October 8, 2017 Exodus 20: 1-4, 7-9, 12-20
Cathedral Church of St. Paul Philippians 3:4b-14
The Rev. Nancy E. Gossling Matthew 21: 33-46
Columbus Day weekend seems to be a prequel for some of the holidays looming on our horizon, like our Thanksgiving holiday in November. These holidays raise some questions for me, like how did we all get here in the first place? And whose land is this anyway?
Our bishops recently came back from Alaska where they had gathered for their meeting of the House of Bishops. They had the opportunity to see not only the people of the diocese of Alaska, but also the land upon which they live. Only two of the thirty parishes in this diocese are reachable by roads, the rest of them by small planes only. The indigenous people of Alaska still live off of the land, hunting for moose and fishing for salmon; while businesses and the state live off the land economically, mining and selling many of their natural resources.
Which brings me back to this Columbus Day weekend here in Boston. Our indigenous people are the Native Americans who also lived off this land. Immigration began with people arriving from other parts of our world. Immigrants came from Africa, under the horrific conditions of forced slavery. In the Hebrew translation of “Thou shalt not steal” some interpret the word “steal” to mean “Thou shalt not steal people, rather than things.” (Laurie Brock, www.d365.org)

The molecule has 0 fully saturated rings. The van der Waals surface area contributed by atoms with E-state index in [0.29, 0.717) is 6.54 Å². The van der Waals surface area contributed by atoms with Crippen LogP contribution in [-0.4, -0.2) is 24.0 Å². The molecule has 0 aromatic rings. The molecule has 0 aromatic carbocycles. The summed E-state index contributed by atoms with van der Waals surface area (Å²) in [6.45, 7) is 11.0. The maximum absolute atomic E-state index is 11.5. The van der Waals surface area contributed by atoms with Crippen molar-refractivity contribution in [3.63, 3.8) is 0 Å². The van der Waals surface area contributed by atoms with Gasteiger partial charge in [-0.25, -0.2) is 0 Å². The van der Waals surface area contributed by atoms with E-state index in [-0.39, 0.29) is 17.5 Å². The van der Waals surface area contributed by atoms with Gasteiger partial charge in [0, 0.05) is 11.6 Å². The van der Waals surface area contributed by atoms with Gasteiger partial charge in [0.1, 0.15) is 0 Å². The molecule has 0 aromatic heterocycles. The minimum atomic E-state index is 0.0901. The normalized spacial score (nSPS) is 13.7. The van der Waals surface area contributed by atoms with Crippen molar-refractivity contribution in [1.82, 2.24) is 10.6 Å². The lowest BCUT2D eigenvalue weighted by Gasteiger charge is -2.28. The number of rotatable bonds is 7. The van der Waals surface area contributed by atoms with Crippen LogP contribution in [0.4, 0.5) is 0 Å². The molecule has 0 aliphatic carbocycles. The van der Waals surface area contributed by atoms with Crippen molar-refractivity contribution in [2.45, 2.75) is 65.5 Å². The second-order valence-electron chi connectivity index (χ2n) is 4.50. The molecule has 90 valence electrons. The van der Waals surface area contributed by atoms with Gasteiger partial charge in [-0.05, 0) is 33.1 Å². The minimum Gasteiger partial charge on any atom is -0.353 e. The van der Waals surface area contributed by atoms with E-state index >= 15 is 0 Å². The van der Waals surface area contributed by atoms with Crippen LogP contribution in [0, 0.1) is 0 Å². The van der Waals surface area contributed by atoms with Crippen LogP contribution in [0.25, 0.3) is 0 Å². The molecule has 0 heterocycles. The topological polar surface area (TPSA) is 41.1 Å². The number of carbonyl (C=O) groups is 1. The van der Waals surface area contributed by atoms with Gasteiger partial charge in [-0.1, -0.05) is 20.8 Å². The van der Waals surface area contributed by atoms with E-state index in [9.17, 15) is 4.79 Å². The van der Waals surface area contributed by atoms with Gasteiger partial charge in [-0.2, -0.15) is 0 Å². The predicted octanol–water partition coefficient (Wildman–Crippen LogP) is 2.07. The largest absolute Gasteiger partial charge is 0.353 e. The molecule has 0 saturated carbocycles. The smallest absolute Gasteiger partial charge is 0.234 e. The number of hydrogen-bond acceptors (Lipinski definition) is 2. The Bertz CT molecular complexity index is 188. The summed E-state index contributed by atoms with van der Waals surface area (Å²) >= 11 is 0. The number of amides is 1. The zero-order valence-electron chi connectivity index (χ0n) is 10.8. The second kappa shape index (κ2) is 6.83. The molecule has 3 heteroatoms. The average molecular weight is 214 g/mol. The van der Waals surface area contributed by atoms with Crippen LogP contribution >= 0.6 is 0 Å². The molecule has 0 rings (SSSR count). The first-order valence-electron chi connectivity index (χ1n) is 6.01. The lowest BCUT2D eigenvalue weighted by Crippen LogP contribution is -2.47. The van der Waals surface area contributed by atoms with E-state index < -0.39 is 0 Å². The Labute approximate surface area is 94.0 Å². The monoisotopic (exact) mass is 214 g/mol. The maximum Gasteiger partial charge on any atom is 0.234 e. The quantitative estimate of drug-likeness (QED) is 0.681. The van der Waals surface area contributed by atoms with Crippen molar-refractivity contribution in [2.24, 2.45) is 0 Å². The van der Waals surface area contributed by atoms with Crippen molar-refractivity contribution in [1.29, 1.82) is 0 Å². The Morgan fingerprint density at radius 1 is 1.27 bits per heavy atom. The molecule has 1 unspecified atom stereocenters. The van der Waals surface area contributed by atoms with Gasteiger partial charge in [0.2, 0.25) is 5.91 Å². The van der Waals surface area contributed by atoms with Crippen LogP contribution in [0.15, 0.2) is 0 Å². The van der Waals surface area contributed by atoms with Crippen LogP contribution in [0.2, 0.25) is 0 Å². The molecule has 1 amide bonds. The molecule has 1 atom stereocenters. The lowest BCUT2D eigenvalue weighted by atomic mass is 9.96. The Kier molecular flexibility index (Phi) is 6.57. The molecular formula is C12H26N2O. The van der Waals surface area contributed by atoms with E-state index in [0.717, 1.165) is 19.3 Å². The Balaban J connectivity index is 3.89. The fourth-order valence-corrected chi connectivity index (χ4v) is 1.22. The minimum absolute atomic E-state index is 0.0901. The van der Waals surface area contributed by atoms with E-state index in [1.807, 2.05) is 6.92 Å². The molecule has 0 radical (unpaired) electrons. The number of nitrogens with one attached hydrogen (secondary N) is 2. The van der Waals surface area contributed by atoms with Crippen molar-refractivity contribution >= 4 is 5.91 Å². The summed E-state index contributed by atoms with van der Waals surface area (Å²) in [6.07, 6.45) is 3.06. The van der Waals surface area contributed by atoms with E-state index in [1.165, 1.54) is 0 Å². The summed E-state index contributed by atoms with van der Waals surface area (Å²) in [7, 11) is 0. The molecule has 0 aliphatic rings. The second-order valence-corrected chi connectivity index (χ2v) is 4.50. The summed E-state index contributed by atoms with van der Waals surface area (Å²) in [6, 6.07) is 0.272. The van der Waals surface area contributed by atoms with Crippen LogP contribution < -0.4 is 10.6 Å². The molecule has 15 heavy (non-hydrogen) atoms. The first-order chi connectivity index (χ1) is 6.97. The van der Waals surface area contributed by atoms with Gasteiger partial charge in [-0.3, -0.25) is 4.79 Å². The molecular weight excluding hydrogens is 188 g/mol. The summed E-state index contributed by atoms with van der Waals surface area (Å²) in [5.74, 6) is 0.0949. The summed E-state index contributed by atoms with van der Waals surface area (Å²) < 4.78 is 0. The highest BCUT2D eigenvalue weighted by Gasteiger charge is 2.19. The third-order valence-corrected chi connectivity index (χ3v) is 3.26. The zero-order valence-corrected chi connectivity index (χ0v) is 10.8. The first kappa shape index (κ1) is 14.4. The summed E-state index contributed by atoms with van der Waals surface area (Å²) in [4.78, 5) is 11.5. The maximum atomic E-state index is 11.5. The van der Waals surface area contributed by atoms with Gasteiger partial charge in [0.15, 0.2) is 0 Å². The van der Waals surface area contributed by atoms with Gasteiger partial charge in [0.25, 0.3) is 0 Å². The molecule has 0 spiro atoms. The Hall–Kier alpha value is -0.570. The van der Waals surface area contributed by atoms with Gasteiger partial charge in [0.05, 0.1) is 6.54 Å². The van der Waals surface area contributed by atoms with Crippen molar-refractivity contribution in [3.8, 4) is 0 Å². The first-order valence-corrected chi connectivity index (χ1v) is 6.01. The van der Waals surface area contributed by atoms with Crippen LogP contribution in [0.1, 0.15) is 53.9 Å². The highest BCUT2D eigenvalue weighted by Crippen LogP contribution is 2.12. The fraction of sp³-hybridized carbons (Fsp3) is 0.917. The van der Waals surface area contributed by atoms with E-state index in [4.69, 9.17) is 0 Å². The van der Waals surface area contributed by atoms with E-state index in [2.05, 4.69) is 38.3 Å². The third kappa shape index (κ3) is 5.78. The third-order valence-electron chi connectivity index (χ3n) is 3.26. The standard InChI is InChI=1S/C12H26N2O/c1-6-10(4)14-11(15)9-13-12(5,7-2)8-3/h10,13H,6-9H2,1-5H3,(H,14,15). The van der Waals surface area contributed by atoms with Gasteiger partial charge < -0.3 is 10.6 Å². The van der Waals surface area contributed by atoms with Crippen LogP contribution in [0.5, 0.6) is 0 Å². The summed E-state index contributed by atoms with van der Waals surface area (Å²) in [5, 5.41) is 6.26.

Immigrants also came from Ireland, as famine and politics forced starving families to seek new vineyards, and to find work, in order to survive. Indeed, today here in Boston, the largest immigrant population is from the Irish community.
Our Anglican immigrants came from England, when the Puritans sought religious freedom from English leaders, just as Jesus was seeking freedom from the Jewish leaders of his time. And, as we know from our history books, Italian born Christopher Columbus came from Spain, seeking an opportunity to get to India and Asia to exploit the riches of those lands -pearls, gold, silver, silks, and spices.
Russell Freedom in his book, Who was first? Discovering the Americas, wrote “As we dig deeper and deeper into the past, we find that the Americas have always been lands of immigrants, lands that have been "discovered" time and again by different peoples coming from different parts of the world over the course of countless generations—going far back to the prehistoric past, when a band of Stone Age hunters first set foot in what truly was an unexplored New World.”
Our land is growing increasingly inhabited, indeed overpopulated in many places. Our land is being depleted of its natural resources as we use and abuse them to fuel our modern needs and human greeds. Casually and carelessly at times, we waste our resources and pollute this fragile earth our island home. As more and more people seek to live in urban environments, we are confronted daily with the challenges of our human diversity. Some of us seek escape by going to those less populated and more natural areas of our lands, just as our bishops did recently, and as the Manna pilgrims are doing today.